Photo Credit: Vjeran Pavic CC via Flicker

On Monday, May 30, Americans will celebrate Memorial Day. The Federal holiday that is observed annually on the last Monday of the month is highly anticipated by all, for various reasons. To students, it signifies the end of the school year and the start of a long lazy summer break. For adults, the holiday is a reminder to firm up vacation plans and host barbecue parties.

What gets overlooked in all this excitement is the real purpose of the holiday, which is to honor and remember the brave men and women of the United States Armed Forces who sacrificed their lives to protect and defend our right to freedom. Though the two often get mixed up, Memorial Day is different from Veterans Day, which is celebrated to honor all living veterans for their sacrifices and contributions.

The holiday was first observed as “Decoration Day” on May 30, 1868, by General Logan, the National Commander of the Grand Army of the Republic. He believed that a day to commemorate the country’s fallen heroes would help unite citizens still recovering from the American Civil War waged between the Northern and Southern States from 1861-1865. Logan and 5,000 other participants celebrated the occasion by placing flowers on the graves of both Union and Confederate soldiers at the Arlington National Cemetery in Virginia.

Photo Credit:

By 1890, Decoration Day had become a fixture on the calendar in all Northern States. The Southern States, however, declined to join and instead, selected a different day to honor their Civil War heroes. It was only after World War I when the holiday was extended to honor all dead military personnel that Decoration Day began to be celebrated nationally. Though the name "Memorial Day" began to surface as early as 1882, it did not become popular until after World War II and was not declared official by Federal law, until 1967.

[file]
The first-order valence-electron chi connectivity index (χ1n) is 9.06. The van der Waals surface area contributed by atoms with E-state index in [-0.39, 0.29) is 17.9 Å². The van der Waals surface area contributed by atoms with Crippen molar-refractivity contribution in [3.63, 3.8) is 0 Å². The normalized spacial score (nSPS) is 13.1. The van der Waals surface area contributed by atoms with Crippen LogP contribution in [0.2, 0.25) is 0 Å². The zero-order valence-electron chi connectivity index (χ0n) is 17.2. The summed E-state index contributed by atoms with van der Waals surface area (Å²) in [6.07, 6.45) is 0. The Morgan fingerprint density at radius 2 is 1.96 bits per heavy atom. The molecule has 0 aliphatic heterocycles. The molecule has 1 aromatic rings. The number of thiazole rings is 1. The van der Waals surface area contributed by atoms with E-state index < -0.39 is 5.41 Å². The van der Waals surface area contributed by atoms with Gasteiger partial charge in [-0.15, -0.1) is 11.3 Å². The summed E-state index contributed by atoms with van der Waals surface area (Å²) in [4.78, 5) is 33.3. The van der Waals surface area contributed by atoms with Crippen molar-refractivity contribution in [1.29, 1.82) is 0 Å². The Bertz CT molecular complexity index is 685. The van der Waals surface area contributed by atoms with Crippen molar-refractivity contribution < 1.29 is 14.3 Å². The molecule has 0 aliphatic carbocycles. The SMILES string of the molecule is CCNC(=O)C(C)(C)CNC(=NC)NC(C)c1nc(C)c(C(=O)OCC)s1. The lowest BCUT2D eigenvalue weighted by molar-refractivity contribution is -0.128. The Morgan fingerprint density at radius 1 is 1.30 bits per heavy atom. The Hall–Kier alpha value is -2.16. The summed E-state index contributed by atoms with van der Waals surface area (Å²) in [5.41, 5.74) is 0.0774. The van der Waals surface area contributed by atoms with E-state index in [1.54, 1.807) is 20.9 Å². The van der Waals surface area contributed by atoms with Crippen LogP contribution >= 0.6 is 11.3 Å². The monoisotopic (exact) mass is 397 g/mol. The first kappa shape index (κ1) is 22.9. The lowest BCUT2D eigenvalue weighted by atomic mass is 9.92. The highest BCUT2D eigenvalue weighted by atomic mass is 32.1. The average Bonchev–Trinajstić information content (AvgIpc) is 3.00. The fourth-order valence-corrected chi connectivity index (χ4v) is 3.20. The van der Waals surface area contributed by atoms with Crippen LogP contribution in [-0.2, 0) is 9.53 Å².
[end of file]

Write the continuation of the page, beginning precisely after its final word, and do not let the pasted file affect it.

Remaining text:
The tradition of wearing red poppies on this day began in 1915 when American professor Moina Michael sold a few to her friends and co-workers to raise money for service persons in need. Madam Guerin, a French woman visiting the US loved the idea so much that she adopted it in her home country to raise money for war orphaned children and widowed women. In 1921, Guerin joined forces with the Franco-American Children's League and the poppy fundraising endeavor went national in both, France and America. Unfortunately, the alliance lasted only a year. Not one to give up, Guerin convinced the US-based Veterans of Foreign Affairs (VFW) to take up the cause. Today, VFW "Buddy Poppies" as they are now called are assembled by disabled, needy, and aging veterans, helping them earn a living.

Photo Credit: John T. McCutcheon [Public domain], via Wikimedia Commons

Memorial Day was declared an official national holiday in 1971. But instead of May 30, lawmakers decided that the celebrations should be held on the last Monday of May, to enable Americans to enjoy a three-day weekend. Though that has been a good idea, it has also resulted in the day losing some of its significance. Concerned that Americans would forget why the day is celebrated, in December 2000, former US President Clinton signed 'The National Moment of Remembrance Act.' The law requires all Americans to observe a minute of silence at 3:00 pm (local time) to honor the heroes that have sacrificed their lives for the safety and freedom of the country.

So this Memorial Day, break away from the fun activities at 3:00 pm, and take a minute or two to thank the brave men and women who are no longer around to enjoy the day with their families.

Happy Memorial Day!,